Personally I was very disappointed by the last chapter and the ultimate page.
I felt that the story lacked an interesting conclusion that I had already foreseen it earlier on. There was for me some improbable events that seemed out of character and left me dissatisfied.
This is a real shame as I had really enjoyed the book until then.
You will have to read the Children Act yourself to see if you agree or not but this is why I only gave it three stars.
The Cement Garden (Kindle Edition)
Author Ian McEwan
Publisher : Vintage
In the Cement Garden we discover Jack who declares in the opening sentence “I did not kill my father, but I sometimes think I helped him on his way”.
Jack and his sister Julie are the eldest of four children and they have a younger sister Sue and a brother Tom who is the the youngest.
We learn of their father’s death some time after having ordered a fair number of sacks of cement. Their mother becomes bedridden and we discover how the children cope by themselves with a difficult situation that deteriorates considerably.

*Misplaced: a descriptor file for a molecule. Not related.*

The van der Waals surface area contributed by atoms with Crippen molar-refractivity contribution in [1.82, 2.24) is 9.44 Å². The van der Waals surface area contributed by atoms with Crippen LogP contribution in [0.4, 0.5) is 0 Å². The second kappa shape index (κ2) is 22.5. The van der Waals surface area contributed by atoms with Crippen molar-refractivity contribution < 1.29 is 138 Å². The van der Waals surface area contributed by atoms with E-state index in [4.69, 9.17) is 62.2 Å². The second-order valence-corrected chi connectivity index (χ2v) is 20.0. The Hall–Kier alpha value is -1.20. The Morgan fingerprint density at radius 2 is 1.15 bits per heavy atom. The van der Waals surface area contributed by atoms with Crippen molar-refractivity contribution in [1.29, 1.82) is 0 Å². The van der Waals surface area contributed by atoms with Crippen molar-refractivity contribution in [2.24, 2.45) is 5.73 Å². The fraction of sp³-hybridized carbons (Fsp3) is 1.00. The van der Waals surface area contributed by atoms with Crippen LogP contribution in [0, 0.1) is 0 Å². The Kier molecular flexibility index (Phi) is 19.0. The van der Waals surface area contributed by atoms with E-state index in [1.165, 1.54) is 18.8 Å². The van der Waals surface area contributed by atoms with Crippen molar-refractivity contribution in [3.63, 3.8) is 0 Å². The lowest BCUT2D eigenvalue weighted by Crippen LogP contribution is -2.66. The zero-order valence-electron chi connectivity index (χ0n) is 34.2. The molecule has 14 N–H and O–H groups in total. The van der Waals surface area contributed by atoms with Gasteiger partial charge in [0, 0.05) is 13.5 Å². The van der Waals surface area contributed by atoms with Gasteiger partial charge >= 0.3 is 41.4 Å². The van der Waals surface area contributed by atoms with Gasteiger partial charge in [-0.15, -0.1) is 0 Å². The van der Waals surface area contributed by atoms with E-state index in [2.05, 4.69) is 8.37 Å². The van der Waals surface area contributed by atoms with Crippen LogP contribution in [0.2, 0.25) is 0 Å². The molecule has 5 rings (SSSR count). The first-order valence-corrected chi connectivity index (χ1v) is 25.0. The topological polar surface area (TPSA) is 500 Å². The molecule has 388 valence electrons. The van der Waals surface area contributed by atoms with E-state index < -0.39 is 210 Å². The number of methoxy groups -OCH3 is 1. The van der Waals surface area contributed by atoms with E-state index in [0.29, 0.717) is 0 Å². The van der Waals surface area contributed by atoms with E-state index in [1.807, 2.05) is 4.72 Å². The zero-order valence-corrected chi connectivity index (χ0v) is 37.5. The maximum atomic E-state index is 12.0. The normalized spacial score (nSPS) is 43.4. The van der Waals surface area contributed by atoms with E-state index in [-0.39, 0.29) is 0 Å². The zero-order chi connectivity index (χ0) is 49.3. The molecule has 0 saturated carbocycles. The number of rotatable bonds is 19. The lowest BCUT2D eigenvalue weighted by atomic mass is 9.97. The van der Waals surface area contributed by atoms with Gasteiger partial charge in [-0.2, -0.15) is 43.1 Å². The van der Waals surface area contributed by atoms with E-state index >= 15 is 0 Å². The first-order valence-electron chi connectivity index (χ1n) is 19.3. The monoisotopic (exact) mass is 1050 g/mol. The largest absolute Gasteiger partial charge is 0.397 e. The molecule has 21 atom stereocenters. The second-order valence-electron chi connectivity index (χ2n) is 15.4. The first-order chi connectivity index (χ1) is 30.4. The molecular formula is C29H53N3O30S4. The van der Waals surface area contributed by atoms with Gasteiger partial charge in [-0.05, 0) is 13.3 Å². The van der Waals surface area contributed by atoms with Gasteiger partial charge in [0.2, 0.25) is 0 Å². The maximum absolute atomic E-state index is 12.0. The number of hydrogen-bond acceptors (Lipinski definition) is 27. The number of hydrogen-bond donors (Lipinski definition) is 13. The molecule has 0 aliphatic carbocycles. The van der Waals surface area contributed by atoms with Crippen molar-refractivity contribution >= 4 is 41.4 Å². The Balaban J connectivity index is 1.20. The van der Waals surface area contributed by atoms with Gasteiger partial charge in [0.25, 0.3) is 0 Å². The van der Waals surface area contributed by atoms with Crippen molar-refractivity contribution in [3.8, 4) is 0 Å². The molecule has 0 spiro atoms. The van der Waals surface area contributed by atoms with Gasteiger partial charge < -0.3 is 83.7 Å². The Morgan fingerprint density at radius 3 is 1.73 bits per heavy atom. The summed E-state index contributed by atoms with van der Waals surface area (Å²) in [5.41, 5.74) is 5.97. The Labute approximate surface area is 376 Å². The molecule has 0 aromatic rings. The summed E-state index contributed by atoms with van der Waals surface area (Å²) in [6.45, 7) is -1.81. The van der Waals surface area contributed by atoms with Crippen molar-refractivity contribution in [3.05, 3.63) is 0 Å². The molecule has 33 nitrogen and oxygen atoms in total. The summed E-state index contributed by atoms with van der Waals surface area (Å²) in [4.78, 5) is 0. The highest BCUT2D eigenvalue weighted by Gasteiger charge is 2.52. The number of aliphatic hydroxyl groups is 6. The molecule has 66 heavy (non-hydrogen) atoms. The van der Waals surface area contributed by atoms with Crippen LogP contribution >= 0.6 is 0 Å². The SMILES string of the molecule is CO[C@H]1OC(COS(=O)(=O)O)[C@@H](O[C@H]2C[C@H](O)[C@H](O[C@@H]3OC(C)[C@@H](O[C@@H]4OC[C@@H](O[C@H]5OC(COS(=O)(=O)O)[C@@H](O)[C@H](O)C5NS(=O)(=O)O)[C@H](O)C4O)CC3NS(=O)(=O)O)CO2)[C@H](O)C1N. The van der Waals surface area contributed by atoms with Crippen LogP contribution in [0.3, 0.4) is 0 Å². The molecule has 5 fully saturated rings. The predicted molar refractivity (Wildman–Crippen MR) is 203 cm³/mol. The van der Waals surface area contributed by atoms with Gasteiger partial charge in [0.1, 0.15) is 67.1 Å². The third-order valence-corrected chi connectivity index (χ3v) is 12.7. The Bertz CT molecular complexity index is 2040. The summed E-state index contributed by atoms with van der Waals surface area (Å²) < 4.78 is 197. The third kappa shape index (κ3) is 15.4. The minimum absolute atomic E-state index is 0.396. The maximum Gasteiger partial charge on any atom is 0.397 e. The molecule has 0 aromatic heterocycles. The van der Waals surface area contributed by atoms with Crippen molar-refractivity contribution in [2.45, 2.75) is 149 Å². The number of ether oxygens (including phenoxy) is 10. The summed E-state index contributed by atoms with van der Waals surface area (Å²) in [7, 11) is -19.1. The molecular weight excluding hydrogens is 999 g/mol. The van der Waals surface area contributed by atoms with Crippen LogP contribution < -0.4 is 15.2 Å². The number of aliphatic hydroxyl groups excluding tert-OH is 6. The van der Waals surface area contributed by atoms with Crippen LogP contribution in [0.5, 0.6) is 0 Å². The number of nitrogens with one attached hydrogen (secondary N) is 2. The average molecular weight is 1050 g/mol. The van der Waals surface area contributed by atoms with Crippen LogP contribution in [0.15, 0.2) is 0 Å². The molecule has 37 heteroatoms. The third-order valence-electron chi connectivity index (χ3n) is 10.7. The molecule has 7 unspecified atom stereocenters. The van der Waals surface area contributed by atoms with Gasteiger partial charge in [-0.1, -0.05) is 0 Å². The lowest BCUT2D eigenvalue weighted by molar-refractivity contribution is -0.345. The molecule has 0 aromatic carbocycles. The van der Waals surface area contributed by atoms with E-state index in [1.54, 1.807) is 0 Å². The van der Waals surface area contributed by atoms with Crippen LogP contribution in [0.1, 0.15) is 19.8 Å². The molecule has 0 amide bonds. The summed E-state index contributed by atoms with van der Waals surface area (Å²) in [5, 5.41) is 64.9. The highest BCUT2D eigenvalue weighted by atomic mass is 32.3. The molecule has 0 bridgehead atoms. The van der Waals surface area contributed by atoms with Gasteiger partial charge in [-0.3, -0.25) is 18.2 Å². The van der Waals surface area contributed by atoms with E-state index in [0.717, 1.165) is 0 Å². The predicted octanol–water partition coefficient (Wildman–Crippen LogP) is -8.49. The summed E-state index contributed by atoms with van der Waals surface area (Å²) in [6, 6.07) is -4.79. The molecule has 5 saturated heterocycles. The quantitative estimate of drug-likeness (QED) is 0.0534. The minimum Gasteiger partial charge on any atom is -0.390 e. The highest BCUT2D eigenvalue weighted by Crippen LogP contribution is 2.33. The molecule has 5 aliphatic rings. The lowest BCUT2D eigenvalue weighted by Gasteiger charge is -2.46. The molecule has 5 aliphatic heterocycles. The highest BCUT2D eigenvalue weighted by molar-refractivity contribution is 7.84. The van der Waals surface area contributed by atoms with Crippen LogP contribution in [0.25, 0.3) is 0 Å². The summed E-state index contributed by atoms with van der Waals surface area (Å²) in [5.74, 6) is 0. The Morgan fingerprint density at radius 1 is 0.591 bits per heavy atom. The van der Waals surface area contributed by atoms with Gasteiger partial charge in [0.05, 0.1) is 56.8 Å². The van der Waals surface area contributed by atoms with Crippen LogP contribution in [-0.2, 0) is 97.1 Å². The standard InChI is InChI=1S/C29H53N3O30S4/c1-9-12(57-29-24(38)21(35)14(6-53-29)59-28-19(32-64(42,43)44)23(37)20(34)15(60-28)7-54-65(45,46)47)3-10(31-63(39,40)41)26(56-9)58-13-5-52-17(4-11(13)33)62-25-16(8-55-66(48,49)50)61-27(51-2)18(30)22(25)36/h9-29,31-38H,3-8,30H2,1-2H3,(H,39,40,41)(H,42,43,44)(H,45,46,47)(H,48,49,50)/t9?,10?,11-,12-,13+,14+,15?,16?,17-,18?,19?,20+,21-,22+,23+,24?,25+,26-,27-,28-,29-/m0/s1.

Jack narrates the story and is the most clearly delineated of the children and whereas he defies social norms of cleanliness, each of his siblings has his or her own bizarre and dysfunctional way of dealing with a family situation that is coming apart.
The Cement Garden has justly been described as a tour de force of psychological unease and although it’s a short book, that doesn’t mean that it’s either shallow or uninteresting. The author conjures up uncomfortably plausible outcomes that make the Cement Garden rich, disturbing and sometimes difficult to read.
I found it to be an interesting, well written but dark read.
The Girl With All The Gifts (Kindle edition)
M. R. Carey
Publisher: Orbit (14 Jan. 2014)